In 2009, I was a volunteer for the International Tai Chi Chuan Symposium. My role began in the planning stages of the Symposium. I have to admit I was a little reluctant to volunteer. I could see the Symposium was becoming a larger event than first anticipated. Having a full-time job, a family, and multiple Tai Chi classes to teach, I just didn’t feel there were enough hours in the day. I reluctantly volunteered anyway.
My volunteer work began in the planning stage of the Symposium. I was part of a team that compiled a database of people in the Wellness and Tai Chi worlds to invite. I also volunteered to help the group handling Registration & Housing with some of their advance registrations, and was assigned to help the Brazilian International Yang Family Tai Chi Chuan Association Center members with their online registrations, payments, and dormitory reservations. Angela Soci, co-director of the Sao Paulo Center, was very helpful in making this job go smoothly. I was very grateful for her help. I enjoyed getting acquainted with several of our Brazilian Tai Chi brothers and sisters via email before the Symposium.
The day before the Symposium, I arrived in Nashville for an administrators/managers meeting and assisted the managers, lending a hand wherever I could. Once the Symposium started, my main assignment was to help people in Group A get to and from the workshops with the Grandmasters. I assisted them in getting to the workshop area and after arriving, got them organized and ready for the workshop. The good part about this volunteer job was that I also got to participate in the workshops! But at first I felt a little uncomfortable in this role. Everyone I knew was in Group B. However, throughout the week I enjoyed meeting and exchanging cultural and Tai Chi information with Group A members and made many new friends and acquaintances from around the United States and the world. Some were International Yang Family Tai Chi Association members; some were not. It was an enriching experience for me. When moments could be found between events, I got to meet and compare notes with teachers from Australia, Brazil, China, Europe and more. We were all learning, and we were all having a good time. We were, in my mind, all Tai Chi brothers and sisters.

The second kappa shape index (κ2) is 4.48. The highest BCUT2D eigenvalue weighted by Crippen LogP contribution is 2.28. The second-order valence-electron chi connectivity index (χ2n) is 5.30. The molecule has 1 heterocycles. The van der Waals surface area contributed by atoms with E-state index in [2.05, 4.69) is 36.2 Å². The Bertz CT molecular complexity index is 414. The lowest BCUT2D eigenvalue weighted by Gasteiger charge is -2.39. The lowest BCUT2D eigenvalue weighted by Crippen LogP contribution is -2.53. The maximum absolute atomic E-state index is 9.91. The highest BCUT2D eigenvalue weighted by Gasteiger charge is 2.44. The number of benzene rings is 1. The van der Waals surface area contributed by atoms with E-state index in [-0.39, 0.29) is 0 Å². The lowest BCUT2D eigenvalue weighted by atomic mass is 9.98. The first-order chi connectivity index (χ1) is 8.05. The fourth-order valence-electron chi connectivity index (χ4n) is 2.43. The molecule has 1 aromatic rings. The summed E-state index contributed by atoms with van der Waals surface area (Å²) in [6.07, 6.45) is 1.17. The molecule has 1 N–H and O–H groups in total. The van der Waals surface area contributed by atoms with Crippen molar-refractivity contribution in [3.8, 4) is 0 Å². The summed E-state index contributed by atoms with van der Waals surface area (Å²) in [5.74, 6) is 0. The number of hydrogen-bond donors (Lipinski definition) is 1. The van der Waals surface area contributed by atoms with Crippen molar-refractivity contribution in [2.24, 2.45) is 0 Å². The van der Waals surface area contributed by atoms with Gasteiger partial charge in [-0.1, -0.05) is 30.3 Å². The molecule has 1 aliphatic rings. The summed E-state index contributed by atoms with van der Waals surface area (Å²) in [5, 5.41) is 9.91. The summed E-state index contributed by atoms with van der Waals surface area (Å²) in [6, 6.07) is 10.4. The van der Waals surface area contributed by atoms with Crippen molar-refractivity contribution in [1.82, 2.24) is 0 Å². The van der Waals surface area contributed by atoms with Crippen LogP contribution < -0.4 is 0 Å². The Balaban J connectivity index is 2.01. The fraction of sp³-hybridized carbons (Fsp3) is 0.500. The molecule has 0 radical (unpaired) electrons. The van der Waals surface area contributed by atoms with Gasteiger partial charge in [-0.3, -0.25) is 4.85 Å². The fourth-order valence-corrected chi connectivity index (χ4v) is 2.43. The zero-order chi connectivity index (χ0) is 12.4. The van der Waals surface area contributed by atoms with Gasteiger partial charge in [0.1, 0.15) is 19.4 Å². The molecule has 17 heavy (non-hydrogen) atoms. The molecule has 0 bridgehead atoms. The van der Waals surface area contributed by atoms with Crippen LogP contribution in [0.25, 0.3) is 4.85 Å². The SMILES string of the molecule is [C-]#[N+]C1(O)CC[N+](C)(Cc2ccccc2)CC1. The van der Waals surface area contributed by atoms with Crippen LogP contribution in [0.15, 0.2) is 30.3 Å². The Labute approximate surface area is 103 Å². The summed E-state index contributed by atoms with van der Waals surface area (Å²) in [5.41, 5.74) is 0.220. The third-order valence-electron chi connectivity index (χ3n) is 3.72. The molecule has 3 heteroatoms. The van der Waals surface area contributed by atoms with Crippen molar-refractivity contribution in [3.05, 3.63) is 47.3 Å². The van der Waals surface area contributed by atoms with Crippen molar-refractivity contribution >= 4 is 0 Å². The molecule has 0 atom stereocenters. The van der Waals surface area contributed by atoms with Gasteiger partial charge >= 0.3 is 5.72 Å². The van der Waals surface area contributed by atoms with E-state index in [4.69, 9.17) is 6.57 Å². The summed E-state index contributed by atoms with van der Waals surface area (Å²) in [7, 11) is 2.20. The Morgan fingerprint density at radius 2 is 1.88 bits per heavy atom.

I also really enjoyed meeting the people I had been emailing back and forth with for the previous several weeks. The directors of all three Brazilian centers took the time to warmly introduce themselves to me as they arrived. I also have some fun memories of time spent with attendees from other countries. One evening, Bob Ashmore and I took new arrivals from Canada and Australia to a little bar & grill restaurant we had just discovered. Knowing we shouldn’t, we told them to ask about the day’s special burger. It had over 40 ingredients and even if you tried to stop him, the restaurant owner insisted on reciting all 40 of them! Also, I got to know a Brazilian attendee who joined Bob and me at local eateries and we talked about similarities and differences in American and Brazilian culture. One day he asked if there was a bakery nearby because the next day was his teacher’s birthday. We pointed him to a cupcake bakery a few blocks away, and learned that cupcakes were not common in Brazil.
Sometimes in my role of volunteer I was spontaneously asked to help with other tasks or assist others with challenges they were having. Whenever challenges arose, it was good to know that I was part of a team and my experience was that everyone pitched in to help each other.
Yes, I was a reluctant Symposium volunteer at first. But in the end, I’m very glad that I did choose to volunteer. If you are thinking about volunteering, I have only one piece of advice: Do it!